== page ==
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How Many Years of Maxing Out a 401(k) Does It Take to Become a Millionaire?

By Catherine Brock – Oct 31, 2021 at 5:48AM

Key Points

  • Higher growth shortens your millionaire timeline but adds risk.
  • Employer matching contributions can take months, even years, off your millionaire timeline.
  • The long-term average growth after inflation in the stock market is about 7%.

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Here's your millionaire timeline, defined.

One million dollars is a popular benchmark for retirement savings. As the lowest whole number to use seven digits, $1 million makes for a straightforward wealth target. Reach it and you earn a fun title -- millionaire -- plus you have a nice nest egg to supplement your Social Security.

The big questions are, how do you reach the $1 million dollar milestone and how long will it take? Here are your answers. The surest path is to max out your 401(k) contributions until you hit the goal. And, as the table below shows, your timeline will vary depending on how your investments perform.

Smiling couple looking over paperwork at home.

Image source: Getty Images.

Note that the $1,625 monthly contribution comes from the 2021 max 401(k) contribution limit of $19,500. If you are 50 or older, you qualify for additional catch-up contributions -- which are $6,500 in 2021.

Monthly Contribution

Average Growth Rate After Inflation

Total Contributions

Years to Reach $1 Million

















Calculations by author via

Growth rate is a factor

You may see that 1% and wonder if your high-rate bank savings account could support your millionaire journey. Unfortunately, the answer is no. High-yield savings accounts are currently yielding 0.5% to 0.6%, but those rates are not adjusted for inflation. When you account for an average inflation rate of 2% or 3%, a high-yield savings account actually loses purchasing power over time.

On the other hand, the long-term average annual growth of the stock market after inflation is 7%. If your 401(k) is invested in mostly stock funds, that rate should be achievable over five years or more. To the extent you are invested in more conservative assets, like bond funds, you will see a lower average growth rate.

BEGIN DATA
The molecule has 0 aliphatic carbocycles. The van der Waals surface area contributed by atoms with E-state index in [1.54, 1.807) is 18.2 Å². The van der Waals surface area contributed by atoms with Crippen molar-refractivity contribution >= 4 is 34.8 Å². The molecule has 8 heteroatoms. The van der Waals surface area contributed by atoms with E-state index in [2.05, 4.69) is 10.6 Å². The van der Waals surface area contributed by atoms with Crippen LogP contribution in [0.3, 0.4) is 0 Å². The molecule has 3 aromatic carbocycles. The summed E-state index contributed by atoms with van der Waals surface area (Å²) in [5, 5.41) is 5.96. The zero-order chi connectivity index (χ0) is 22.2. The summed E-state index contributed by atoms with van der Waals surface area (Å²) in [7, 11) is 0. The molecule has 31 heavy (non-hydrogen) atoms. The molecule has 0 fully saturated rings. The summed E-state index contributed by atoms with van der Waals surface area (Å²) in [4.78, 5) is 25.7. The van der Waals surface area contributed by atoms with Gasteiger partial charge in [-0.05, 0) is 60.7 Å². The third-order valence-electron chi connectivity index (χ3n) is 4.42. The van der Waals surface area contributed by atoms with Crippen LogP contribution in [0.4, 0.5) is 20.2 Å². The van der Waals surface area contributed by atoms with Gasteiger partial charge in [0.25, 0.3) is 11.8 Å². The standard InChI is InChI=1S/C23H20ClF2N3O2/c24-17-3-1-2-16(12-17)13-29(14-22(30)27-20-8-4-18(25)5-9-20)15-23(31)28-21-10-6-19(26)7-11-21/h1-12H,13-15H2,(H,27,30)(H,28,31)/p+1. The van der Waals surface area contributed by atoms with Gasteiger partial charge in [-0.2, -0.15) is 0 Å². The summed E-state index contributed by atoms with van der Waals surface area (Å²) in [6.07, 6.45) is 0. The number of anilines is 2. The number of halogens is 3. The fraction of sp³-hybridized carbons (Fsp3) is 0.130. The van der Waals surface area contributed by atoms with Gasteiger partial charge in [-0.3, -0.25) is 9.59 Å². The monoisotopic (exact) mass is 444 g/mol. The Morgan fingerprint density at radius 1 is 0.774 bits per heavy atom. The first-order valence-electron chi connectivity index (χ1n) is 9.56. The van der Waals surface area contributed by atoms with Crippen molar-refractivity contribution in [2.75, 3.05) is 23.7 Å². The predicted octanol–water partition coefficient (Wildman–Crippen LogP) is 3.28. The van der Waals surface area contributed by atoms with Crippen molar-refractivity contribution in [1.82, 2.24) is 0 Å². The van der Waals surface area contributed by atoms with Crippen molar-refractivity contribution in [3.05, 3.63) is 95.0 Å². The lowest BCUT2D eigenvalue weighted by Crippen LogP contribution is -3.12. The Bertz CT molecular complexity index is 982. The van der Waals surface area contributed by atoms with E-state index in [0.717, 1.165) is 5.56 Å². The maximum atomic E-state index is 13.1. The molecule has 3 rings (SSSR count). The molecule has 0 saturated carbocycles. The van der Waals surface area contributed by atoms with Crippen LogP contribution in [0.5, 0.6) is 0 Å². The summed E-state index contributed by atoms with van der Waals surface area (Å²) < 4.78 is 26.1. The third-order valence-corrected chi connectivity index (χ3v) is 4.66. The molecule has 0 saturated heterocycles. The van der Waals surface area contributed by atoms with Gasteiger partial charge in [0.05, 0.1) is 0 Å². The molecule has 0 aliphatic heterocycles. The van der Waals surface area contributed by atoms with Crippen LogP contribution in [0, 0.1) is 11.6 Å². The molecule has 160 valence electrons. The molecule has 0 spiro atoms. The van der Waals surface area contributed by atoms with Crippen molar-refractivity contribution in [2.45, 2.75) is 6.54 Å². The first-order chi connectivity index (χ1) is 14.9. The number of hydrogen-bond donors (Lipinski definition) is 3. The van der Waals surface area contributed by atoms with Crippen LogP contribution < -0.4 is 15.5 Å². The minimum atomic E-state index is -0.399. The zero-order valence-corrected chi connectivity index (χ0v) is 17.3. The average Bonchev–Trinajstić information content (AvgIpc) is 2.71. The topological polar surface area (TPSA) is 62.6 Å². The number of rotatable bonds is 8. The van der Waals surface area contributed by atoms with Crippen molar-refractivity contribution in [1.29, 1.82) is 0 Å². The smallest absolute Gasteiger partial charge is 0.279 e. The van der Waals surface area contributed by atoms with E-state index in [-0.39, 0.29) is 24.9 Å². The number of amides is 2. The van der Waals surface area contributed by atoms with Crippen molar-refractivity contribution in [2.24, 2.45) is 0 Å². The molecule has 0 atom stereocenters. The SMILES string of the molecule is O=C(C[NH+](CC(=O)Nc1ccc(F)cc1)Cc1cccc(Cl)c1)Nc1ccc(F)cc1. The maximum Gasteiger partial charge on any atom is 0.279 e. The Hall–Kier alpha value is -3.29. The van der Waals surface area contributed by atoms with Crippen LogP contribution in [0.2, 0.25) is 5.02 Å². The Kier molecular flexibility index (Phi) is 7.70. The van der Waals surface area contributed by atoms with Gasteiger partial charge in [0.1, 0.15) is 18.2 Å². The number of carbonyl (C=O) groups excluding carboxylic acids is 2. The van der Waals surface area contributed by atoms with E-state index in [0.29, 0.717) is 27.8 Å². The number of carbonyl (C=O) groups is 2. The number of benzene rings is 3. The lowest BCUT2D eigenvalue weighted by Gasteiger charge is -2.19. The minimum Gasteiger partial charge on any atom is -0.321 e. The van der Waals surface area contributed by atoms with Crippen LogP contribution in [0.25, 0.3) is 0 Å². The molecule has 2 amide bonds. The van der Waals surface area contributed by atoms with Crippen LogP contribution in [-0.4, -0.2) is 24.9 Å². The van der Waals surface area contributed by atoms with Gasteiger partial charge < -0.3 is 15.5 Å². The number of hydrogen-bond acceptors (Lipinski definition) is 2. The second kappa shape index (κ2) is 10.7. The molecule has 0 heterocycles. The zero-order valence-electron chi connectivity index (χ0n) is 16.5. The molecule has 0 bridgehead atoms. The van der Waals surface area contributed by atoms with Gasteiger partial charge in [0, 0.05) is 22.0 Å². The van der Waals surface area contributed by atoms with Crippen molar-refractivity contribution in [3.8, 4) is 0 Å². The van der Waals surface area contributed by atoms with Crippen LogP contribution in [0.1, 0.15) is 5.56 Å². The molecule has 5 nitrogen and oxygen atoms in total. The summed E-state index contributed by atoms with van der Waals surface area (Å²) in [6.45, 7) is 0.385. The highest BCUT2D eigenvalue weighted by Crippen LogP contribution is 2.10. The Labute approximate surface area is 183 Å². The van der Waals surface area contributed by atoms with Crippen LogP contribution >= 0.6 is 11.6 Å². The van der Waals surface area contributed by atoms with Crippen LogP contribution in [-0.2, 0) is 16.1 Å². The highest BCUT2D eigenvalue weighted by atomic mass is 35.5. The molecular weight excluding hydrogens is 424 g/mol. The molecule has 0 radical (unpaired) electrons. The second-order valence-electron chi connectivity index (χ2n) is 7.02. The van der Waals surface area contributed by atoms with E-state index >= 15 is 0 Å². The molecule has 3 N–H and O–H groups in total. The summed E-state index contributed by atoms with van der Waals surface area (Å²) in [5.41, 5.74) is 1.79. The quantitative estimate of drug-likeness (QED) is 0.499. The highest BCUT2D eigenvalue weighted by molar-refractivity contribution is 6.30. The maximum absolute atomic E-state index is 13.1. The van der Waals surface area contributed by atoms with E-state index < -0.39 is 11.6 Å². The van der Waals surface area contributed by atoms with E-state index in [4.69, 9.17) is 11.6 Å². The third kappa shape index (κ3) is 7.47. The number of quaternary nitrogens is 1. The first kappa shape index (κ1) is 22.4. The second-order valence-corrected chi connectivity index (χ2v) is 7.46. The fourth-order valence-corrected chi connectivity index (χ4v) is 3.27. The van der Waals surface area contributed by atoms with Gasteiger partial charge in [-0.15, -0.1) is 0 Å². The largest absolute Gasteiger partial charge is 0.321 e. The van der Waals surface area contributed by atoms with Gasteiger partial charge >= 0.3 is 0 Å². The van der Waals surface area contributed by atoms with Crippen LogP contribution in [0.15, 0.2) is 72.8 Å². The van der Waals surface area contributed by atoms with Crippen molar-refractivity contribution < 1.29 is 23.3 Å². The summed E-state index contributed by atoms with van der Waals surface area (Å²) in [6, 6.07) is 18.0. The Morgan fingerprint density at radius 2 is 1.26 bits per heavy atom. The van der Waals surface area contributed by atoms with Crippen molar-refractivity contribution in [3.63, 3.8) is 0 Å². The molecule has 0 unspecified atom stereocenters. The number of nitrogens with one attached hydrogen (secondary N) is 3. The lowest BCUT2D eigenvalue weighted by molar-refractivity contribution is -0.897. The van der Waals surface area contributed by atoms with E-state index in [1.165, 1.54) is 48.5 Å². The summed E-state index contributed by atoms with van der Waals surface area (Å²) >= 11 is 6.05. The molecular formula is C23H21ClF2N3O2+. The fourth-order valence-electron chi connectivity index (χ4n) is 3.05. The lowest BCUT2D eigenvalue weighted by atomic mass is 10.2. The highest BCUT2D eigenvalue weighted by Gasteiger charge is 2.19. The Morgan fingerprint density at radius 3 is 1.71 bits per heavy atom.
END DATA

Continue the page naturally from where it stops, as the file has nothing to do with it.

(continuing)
As the numbers above show, the higher growth rate speeds up the timeline. Higher growth also lowers your out-of-pocket spend on contributions. At 7% growth, your journey to $1 million only costs you $450,125. The other $550,000 comes from earnings -- which is a beautiful thing.

Chasing above-market growth

You might be tempted to chase growth rates higher than 7% to shorten the timeline and lower your out-of-pocket contributions. You can do that, but understand the risks.

Higher growth potential comes with more volatility. If you're young and retirement is decades away, you can tolerate some volatility. You don't need to withdraw funds from your 401(k) for years -- so if the market crashes on you, you can wait for the eventual rebound.

As you get older, the high-risk/high-return approach becomes more dangerous. You don't want to see your 401(k) balance reach $990,000 and then dip below $700,000 in the years before you plan to retire. That would force you into a tough decision. You can either start liquidating your shares for temporarily low prices to fund your retirement distributions, or you can delay your retirement until share prices recover.

Don't forget about employer match

The table above does not consider any employer matching contributions. Employer matching contributions are hard to project because their value depends on your salary and your employer's rules.

Still, no matter what you make or how generous your matching program is, employer-funded contributions will shorten the timeline to $1 million. As an example, if your match adds a modest $200 to your monthly contribution, you'd reach $1 million in 22 years instead of 23.

Timeline to $1 million in retirement savings

If you max out your 401(k) contributions, get your full employer match, and maintain a stock-focused portfolio, you can be a millionaire in 25 years or less. Even better, you can do it with contributions of less than $500,000 out of your own pocket.

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